The Pardey’s book chapter about the Xmas 1982 debacle in Cabo San Lucas clinched for me the idea that the biggest boat I would want to double hand would be 37’.

Yes there folks with lots of experience that do difficult voyages in large boats with short crew. But they put in the time and distance to get that experience.
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Old 22-07-2020, 11:20   #6
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Re: What happened to the "small" "Affordable" cruisers?

Sailboats are like cars. Is your car a sportster, a station-wagon - oops sorry- an SUV, or a winnebago?

We're still sailing a trailerable 19' microcruiser, out of a small yacht-club. We're seeking a larger boat but until (or if) life grants us the time and budget for serious cruising, we're very happy doing a ton of daysails and the occasional long weekend with her. Or trailering up to a big cottage-lake and spending a week on a body of water that the big boats will never get to.

There's been a resurgence of interest in small camping trailers, even before the coronavirus. Perhaps there will be a new interest in trailerable cruisers as well.


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Old 22-07-2020, 11:30   #7
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Re: What happened to the "small" "Affordable" cruisers?

I'll just add this...........

My first house, built in the 50's, had three bedrooms, one bath and a kitchen the size of a postage stamp and detached single car garage.........

Probably 1100 sq ft or less.....

Today's new homes have to have at least three baths, a great room, three car garage, a kitchen with two ovens, 5000 sq ft and a homeowners association.......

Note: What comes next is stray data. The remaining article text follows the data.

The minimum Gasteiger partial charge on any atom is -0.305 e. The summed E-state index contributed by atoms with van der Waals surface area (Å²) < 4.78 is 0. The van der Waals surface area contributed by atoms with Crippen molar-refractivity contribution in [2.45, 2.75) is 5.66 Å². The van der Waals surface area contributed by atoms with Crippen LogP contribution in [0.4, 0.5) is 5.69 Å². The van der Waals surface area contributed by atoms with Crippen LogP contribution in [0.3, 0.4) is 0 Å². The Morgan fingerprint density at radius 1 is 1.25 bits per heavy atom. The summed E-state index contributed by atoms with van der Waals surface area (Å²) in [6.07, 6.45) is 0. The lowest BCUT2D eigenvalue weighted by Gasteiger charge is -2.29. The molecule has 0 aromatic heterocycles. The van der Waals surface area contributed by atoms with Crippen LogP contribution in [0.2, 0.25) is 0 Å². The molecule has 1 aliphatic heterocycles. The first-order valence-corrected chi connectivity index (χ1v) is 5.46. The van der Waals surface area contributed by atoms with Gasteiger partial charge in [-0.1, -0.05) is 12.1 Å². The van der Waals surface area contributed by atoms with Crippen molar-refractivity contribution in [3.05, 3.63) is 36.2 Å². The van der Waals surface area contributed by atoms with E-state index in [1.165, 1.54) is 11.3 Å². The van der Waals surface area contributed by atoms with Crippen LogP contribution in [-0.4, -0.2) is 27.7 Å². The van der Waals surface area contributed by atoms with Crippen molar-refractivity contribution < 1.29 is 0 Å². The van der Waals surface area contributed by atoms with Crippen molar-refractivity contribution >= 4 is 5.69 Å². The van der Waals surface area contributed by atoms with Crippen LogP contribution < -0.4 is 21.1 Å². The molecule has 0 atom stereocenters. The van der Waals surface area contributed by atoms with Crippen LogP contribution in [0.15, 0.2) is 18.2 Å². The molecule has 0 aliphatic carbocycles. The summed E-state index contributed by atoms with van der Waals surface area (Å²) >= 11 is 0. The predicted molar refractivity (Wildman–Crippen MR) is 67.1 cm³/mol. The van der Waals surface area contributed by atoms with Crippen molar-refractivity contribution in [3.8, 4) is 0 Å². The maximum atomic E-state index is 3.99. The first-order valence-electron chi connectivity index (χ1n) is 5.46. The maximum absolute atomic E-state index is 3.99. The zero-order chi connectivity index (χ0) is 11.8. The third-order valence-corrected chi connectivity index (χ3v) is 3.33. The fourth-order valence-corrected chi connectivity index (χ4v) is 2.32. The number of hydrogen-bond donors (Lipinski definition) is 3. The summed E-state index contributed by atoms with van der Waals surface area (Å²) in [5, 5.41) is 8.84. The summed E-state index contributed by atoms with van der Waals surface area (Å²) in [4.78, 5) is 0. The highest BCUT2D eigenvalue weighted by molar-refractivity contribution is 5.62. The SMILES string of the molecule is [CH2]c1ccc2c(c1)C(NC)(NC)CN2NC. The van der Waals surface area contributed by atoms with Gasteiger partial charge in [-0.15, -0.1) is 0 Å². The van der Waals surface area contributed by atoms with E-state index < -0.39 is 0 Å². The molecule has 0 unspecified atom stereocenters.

Boats are not much different.
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Old 22-07-2020, 11:38   #8
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Re: What happened to the "small" "Affordable" cruisers?

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Originally Posted by Little Otter View Post

My question is what changed?
Nothing has changed. If you look at sales statistics, the vast majority of boats sold are under 40 foot long. I do not remember the exact number, but it is very very high, higher than 95%.
Now, most people are buying powerboats these days, so this has changed. This is probably because the most popular “cruising” is to the nearest sand bar on a weekend. Most of the boats at a proverbial sand bar party are definitely under 40 feet.
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Old 22-07-2020, 11:42   #9
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Re: What happened to the "small" "Affordable" cruisers?

Quote:
Originally Posted by Little Otter View Post
So I was thinking about this the other day. Some of my older sailing friends remember a time when anything over 35' was considered a big boat and between 30' and 35' considered normal for a cruising boat, but 20'-30' boats were regularly cruised. By today's standards these (30'-35') are considered by many to be too small to cruise or cross oceans, and cruising in anything under 30' is considered nuts.

My question is what changed?

We know that boats under 40' are more than capable of circumnavigating (not necessarily comfortably) and that at one point the 26'-36' cruising boat was popular due to the number built. Clearly these boats are seaworthy, Jim Brown cruised his 31' boat "Scrimshaw" for nearly 4 decades, the Pardeys boat was 24', Matt Rutherford did the northwest passage and the horn nonstop in a 27' Albin Vega, countless others have sailed around the world in what is considered today a "Small Boat". Was it just "keeping up with the Jones's" and "I want a bigger boat syndrome" that made everyone want these 40'+ behemoths? Or was there some other more "Scientific" reason behind it?

I'm just curious what everyone thinks. I know the drive towards bigger boats has led to a corresponding increase in price for new boats and thus, a more expensive cost for entry into sailing. I understand wanting a huge boat, but what happened to the "small", capable, AFFORDABLE cruiser that was so popular in the days of yore? Surely a small, capable cruiser would be more profitable to the companies if more people could buy them. and if more people were out sailing wouldn't that be a good thing?
Over the years we've known several cruisers happily sailing in smaller boats, many in the low 30' range and some in 20-30 foot range. Some were single-handers, but many were couples and occasionally couples with children.